One of the examples of the Japanese model’s success is the town of Kamikatsu, a small town in the mountains with difficult access to the system available in large cities. That’s why the families are the ones in charge of separating the waste into 34 categories, which they subsequently transfer to recycling centers. In 2020, the town aims to recycle 100 percent of its waste; it currently recycles 90 percent. 

In addition, Japan has a high metal recycling rate. The medals for the Tokyo Olympic games are a good example of this, as they will be made of recycled metals.

The Netherlands: reutilization and sustainability 

The Netherlands are another example of sustainability, as they successfully apply sustainability models to mobility, construction and consumption. And a clear example of recycling materials in this country is the 2018 construction of two sections of a bike path made entirely of recycled plastic in the cities of Zwolle and Giethoorn. The use of plastic to build roads has also been done in other places around the world, but this was the first time they were made entirely of plastic. 

In addition to a clear commitment to reuse all types of materials, the Netherlands also has a strong commitment to renewable energy and investment in developing initiatives that lead the country to reach a circular, sustainable economy.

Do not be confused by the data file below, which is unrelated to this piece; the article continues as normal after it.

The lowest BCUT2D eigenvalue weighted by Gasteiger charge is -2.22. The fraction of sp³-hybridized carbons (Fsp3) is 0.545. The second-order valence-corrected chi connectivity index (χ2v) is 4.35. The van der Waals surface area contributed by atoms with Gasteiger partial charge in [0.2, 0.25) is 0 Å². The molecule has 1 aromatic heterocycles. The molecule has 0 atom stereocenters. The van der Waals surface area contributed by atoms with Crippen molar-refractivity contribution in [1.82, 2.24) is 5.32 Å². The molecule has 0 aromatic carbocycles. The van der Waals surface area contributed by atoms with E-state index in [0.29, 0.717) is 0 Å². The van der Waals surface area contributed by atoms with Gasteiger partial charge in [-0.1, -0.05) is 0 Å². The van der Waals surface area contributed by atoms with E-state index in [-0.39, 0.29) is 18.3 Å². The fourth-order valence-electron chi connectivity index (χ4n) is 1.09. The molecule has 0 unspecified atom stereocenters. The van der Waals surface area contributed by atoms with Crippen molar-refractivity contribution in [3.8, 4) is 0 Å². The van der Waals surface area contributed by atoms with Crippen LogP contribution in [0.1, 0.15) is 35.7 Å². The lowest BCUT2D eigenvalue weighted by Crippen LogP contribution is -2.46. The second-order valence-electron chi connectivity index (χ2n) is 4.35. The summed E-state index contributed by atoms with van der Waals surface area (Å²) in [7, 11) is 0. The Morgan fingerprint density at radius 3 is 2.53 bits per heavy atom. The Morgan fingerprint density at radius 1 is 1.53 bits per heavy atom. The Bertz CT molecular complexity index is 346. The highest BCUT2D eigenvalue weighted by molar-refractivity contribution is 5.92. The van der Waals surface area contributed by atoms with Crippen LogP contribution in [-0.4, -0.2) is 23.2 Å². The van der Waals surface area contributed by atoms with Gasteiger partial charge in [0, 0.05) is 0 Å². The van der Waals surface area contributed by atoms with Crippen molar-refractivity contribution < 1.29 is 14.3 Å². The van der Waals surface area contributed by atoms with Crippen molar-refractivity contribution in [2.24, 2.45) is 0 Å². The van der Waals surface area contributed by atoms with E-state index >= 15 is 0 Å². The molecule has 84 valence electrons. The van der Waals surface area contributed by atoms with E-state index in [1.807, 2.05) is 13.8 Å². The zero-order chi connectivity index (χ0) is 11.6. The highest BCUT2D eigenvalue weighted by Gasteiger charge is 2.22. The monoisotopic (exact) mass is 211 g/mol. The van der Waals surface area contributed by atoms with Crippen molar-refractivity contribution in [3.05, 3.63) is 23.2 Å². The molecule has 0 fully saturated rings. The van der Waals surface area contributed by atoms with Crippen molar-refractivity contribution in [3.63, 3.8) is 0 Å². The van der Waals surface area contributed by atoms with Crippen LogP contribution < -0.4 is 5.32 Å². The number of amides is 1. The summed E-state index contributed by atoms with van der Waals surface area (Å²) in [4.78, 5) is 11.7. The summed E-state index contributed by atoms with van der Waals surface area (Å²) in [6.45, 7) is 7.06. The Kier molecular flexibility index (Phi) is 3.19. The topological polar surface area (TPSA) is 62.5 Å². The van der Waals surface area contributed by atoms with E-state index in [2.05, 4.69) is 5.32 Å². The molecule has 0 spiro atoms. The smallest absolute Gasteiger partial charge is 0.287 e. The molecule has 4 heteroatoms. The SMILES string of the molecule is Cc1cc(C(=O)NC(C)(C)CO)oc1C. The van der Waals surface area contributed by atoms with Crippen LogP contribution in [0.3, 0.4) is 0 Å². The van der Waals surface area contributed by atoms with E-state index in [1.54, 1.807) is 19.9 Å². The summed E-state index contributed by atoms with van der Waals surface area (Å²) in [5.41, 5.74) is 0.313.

Canada: tires and cigarette butts

The North American country does not have one of the highest recycling rates in the world, but it does have a deeply rooted circular economy culture that leads Canadians to sell, give or donate products they are no longer using instead of discarding them. They are also experts in recycling tires, as they use the material to mix with asphalt and build roads or playground surfacing.

Canadian cities such as Motreal have displayed special bins for cigarette butts.

Furthermore, Canada has also distributed containers  across numerous cities to recycle cigarette butts, as they are one of most polluting, discarded objects in the world.

Wales: a success story

In just 20 years, the country has gone from recycling five percent of household waste to 64 percent. These figures are the result of an ambitious package of measures launched by the government, which aims to promote the circular economy among its citizens. The goal is to not have any waste in dumps or incinerators by 2050.

Some of the measures include the reduction of single-use products, the requirement to separate household waste and the involvement of industrial manufacturers through a responsibility scheme. The country has also proposed developing recycling plants capable of processing products that are not normally recyclable, such as mattresses and diapers.

Pablo García-Rubio for OpenMind

Comments on this publication

Name cannot be empty
Write a comment here…* (500 words maximum)
This field cannot be empty, Please enter your comment.
*Your comment will be reviewed before being published
Captcha must be solved